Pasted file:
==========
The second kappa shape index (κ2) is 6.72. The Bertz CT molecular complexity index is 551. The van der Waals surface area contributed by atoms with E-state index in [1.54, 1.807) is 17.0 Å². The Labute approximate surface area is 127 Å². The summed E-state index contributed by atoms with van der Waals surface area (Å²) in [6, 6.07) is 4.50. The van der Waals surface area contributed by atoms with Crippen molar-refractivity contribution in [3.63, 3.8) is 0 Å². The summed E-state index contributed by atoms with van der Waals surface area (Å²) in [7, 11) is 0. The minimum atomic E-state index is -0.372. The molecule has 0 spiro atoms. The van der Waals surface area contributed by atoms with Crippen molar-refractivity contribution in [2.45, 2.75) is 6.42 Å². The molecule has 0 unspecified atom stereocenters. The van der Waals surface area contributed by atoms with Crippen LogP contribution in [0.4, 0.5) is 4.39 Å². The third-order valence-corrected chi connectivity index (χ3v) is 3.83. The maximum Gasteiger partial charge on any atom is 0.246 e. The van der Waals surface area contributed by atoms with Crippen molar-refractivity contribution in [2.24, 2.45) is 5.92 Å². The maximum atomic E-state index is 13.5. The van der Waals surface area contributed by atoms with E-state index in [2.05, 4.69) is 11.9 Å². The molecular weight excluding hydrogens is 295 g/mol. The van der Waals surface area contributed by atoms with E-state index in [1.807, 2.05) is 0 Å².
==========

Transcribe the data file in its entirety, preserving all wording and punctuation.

The second kappa shape index (κ2) is 6.72. The Bertz CT molecular complexity index is 551. The van der Waals surface area contributed by atoms with E-state index in [1.54, 1.807) is 17.0 Å². The Labute approximate surface area is 127 Å². The summed E-state index contributed by atoms with van der Waals surface area (Å²) in [6, 6.07) is 4.50. The van der Waals surface area contributed by atoms with Crippen molar-refractivity contribution in [3.63, 3.8) is 0 Å². The summed E-state index contributed by atoms with van der Waals surface area (Å²) in [7, 11) is 0. The minimum atomic E-state index is -0.372. The molecule has 0 spiro atoms. The van der Waals surface area contributed by atoms with Crippen molar-refractivity contribution in [2.45, 2.75) is 6.42 Å². The molecule has 0 unspecified atom stereocenters. The van der Waals surface area contributed by atoms with Crippen LogP contribution in [0.4, 0.5) is 4.39 Å². The third-order valence-corrected chi connectivity index (χ3v) is 3.83. The maximum Gasteiger partial charge on any atom is 0.246 e. The van der Waals surface area contributed by atoms with Crippen molar-refractivity contribution in [2.24, 2.45) is 5.92 Å². The maximum atomic E-state index is 13.5. The van der Waals surface area contributed by atoms with E-state index in [2.05, 4.69) is 11.9 Å². The molecular weight excluding hydrogens is 295 g/mol. The van der Waals surface area contributed by atoms with E-state index in [1.807, 2.05) is 0 Å².